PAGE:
This paper explores the differences between policies prohibiting false claims about product quality and policies requiring adequate prior testing to substantiate specific claims of quality. It develops a model in which firms have private information about their type—represented by their probability of having a high-quality product—and can acquire additional private information about their product quality through costly testing and learning. Penalties for false claims and for unsubstantiated claims create an opportunity for firms to credibly reveal their information and for signaling to emerge in equilibrium. I show that the two kinds of penalties affect the possibility of signaling in different ways and that the mandatory substantiation requirement in many circumstances improves buyer information and social welfare beyond what is achieved by a ban on false claims alone.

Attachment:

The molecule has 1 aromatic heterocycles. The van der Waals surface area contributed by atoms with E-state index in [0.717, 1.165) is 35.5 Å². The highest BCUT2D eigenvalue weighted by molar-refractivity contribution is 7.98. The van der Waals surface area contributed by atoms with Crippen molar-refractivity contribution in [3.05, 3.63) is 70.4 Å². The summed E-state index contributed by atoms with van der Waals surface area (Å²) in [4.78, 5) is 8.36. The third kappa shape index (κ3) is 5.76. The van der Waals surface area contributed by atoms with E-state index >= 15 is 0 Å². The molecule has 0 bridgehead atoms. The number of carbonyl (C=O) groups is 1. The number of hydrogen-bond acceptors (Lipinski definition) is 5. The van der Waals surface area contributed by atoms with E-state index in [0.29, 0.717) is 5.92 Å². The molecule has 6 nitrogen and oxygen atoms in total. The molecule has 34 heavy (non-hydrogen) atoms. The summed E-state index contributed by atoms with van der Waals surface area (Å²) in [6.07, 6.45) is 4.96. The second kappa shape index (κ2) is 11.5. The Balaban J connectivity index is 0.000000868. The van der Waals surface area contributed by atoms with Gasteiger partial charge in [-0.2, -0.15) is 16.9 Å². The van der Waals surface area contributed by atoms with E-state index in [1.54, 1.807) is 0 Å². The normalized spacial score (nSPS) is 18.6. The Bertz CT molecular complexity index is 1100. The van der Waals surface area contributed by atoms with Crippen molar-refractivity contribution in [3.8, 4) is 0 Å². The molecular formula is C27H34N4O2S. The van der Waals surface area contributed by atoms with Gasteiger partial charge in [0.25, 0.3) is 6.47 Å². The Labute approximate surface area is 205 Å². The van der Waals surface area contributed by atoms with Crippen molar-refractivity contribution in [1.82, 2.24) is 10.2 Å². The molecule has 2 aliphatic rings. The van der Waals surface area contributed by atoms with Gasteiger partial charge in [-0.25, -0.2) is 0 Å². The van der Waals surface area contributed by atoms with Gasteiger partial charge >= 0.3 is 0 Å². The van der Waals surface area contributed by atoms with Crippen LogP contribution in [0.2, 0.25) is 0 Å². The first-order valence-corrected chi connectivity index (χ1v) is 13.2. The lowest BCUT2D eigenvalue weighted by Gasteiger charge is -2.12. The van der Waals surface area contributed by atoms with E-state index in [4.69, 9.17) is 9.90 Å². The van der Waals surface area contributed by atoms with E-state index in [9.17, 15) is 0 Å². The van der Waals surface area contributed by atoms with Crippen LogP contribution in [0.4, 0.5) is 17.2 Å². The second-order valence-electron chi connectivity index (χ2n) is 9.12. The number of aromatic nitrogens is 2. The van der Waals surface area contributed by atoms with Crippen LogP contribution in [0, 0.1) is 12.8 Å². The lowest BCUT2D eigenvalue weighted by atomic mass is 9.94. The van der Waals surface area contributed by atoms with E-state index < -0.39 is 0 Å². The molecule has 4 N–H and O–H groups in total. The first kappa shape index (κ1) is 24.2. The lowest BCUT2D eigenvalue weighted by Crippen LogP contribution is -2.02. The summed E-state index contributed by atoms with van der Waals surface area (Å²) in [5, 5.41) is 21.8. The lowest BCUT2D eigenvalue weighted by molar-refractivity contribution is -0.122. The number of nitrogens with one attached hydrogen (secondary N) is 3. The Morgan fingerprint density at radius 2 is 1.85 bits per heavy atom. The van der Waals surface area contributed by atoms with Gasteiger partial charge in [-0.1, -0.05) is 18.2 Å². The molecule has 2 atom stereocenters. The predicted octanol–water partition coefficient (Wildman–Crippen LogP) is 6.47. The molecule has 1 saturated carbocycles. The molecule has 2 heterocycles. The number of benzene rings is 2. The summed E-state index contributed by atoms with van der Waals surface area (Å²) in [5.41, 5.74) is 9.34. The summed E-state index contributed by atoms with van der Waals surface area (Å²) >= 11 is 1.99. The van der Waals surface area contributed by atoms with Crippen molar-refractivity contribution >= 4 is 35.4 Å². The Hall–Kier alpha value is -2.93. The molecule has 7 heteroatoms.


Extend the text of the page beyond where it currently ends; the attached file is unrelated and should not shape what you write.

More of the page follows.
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The Journal of Law & Economics
The Journal of Law and Economics is an academic journal published by the University of Chicago Press. It publishes articles on the economic analysis of regulation and the behavior of regulated firms, the political economy of legislation and legislative processes, law and finance, corporate finance and governance, and industrial organization. The journal is sponsored by the University of Chicago Law School.